Institutional #Learning: A Diagnosis of Australian Army Education, Training, and Doctrine

The development of an Army’s human capacity is the sum of selection processes, training, education, and institutional personnel management, supported by doctrine and leadership.  To determine the current status of these elements and assess whether extant strategic direction and operational delivery will meet future needs, a small team recently conducted a study to ascertain the effectiveness of the current execution of training and education development in the Australian Army.

The Australian Army possesses all of the ingredients for a world-class education, training, and doctrine system.  It recruits some of the finest young men and women the nation has to offer.  It is the beneficiary of very good training infrastructure and a well-trained instructor workforce.  The Adaptive Army reforms of 2008-2009 have more closely aligned individual and collective training and formalised lessons collection and dissemination with varying degrees of success.  The Army has also become better aligned with joint training mechanisms and is the manager of joint training for a number of Australian Defence Force capabilities.

Separately these assets do not guarantee a world class education, training, and doctrine system now or in the future.  As the study finds, the Army has not knitted together its education, training and doctrine within a broader strategy for human capacity needs.  The current system is not fully exploiting futures studies and forward planning to ensure the Army is able to generate individual and collective professional mastery over the next two decades. Without more detailed strategic guidance and objectives on future needs for individual and collective professional mastery, potential gaps in human capacity needs are hidden. Consequently, it is not possible to conclude with certainty that the Army’s training, education, and doctrine is appropriately oriented for the future.

Challenges for Army Education, Training, and Doctrine.  The study team consulted broadly inside and beyond the Army to gain an appreciation of the extant situation in the Australian Army’s education, training, and doctrine system.  This diagnosis should stimulate discussion and provide a start point in addressing the challenge of ensuring that system is fit for a digital-age workforce and oriented on enabling the Army’s people to be successful in future operations.  It explores three key themes in the Army’s education, training and doctrine system. These provide a foundation for producing enduring solutions, which will to be covered in a follow-on article.  

Key Themes

Strategic Direction. The study concluded that the Army’s current training system is not broken. However the Army has not knitted together its education, training and doctrine within a broader strategy for human capacity needs.  It loosely connects the broad span of activities the Army conducts internally and with its joint and Defence partners, which comprise elements of individual and collective capacity development.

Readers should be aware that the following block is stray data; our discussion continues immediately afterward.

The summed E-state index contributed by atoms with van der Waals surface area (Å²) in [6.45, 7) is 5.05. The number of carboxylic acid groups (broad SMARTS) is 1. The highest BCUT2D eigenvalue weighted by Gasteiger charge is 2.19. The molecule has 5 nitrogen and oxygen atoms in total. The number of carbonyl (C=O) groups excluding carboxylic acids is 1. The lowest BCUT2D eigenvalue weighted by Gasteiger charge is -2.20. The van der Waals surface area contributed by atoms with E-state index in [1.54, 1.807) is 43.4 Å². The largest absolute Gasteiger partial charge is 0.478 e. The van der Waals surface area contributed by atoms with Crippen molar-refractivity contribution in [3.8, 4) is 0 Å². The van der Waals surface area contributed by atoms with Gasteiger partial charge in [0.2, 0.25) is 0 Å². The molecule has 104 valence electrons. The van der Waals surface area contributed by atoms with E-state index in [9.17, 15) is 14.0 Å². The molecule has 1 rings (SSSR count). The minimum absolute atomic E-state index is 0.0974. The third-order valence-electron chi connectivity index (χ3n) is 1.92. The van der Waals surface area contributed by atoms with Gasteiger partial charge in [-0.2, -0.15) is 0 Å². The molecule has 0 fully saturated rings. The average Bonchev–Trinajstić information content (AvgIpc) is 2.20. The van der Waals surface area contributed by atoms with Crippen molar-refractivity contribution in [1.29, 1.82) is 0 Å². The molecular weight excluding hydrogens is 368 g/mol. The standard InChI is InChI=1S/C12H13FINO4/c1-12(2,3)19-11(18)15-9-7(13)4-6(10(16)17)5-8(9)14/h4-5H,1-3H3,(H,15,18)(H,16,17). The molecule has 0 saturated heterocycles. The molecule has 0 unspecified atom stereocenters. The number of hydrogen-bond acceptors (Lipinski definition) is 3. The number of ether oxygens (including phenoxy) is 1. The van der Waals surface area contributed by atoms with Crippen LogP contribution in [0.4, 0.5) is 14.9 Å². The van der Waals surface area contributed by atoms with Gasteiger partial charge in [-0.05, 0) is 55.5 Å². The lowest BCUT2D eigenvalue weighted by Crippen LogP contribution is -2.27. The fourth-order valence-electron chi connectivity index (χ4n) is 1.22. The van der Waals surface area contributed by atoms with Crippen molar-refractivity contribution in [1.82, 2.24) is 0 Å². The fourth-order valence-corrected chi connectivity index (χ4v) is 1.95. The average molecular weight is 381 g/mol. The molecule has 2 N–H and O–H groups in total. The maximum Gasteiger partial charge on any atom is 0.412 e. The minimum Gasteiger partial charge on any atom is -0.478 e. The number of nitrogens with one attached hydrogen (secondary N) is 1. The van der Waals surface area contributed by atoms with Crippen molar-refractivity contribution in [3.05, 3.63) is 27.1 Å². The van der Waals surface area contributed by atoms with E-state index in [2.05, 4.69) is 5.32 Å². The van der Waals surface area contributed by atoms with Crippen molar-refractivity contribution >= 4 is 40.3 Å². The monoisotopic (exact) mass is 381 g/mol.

A lack of anticipatory functions ensures uncertainty about whether Army’s future training and education will be fit for the environment in 10-20 years.  While the Army Research and Development Plan contains some research tasks, these are disconnected from measurable training, education, and doctrine outcomes at the Army or Command level. Army’s futures work, which is normally contained in the Future Land Warfare Report, has not been well utilised in anticipating future education and training requirements.

This lack of an Army strategy for its human capability aspirations has a significant impact on professional education and the achievement of professional mastery by Army’s people and teams. One particular General asked, what is the evidence of our professional mastery?  This is a good question.  A range of documents, from the 1950s through the most recent edition of Land Warfare Doctrine 1 (2014) describe the need for professional mastery.  While various definitions have been provided, it is not clear that Army has adequately defined what it means by professional mastery and, importantly, what this necessitates in our performance needs and professional education continuum.

Even if there were a clear and shared understanding of professional mastery, the Army’s cradle-to-grave professional education continuum requires review to ensure that it starts with inculcation of a committed learning culture in our new officers and soldiers that encourages and values intellectual diversity, unifies courses, self-development, experience, and joint education, and tests members on their professional mastery. There are elements of an effective program in existence but they are loosely connected and there is evidence of duplication of content in the All Corps Officer and Soldier Training Continuums.  There is also a lack of consciousness of the importance of professional education, and consequently it has a lower value proposition for most members compared to training and daily operations.

The lack of training direction and advocacy in the Army Headquarters has also reduced the prominence of the training in capability development.  There is no senior champion for the integration of training requirements being brought into service or for the development of the core capabilities required for future training, (e.g., simulation, future doctrine, future training concepts).  This can lead to the incomplete consideration of training, education, and doctrine needs in broader Army capability development.

Agility and Innovation.  The lack of an Army strategy for its human capability development impacts innovation and agility. Training centres and schools are tactically innovative.  They are thinking about new ways of effective and efficient delivery of curriculum.  New approaches to simulation in armoured vehicle training and blended learning are occurring.  But while they can be tactically innovative, these innovations are limited by training tempo and are often about doing old things better, not about doing new things driven by strategic needs.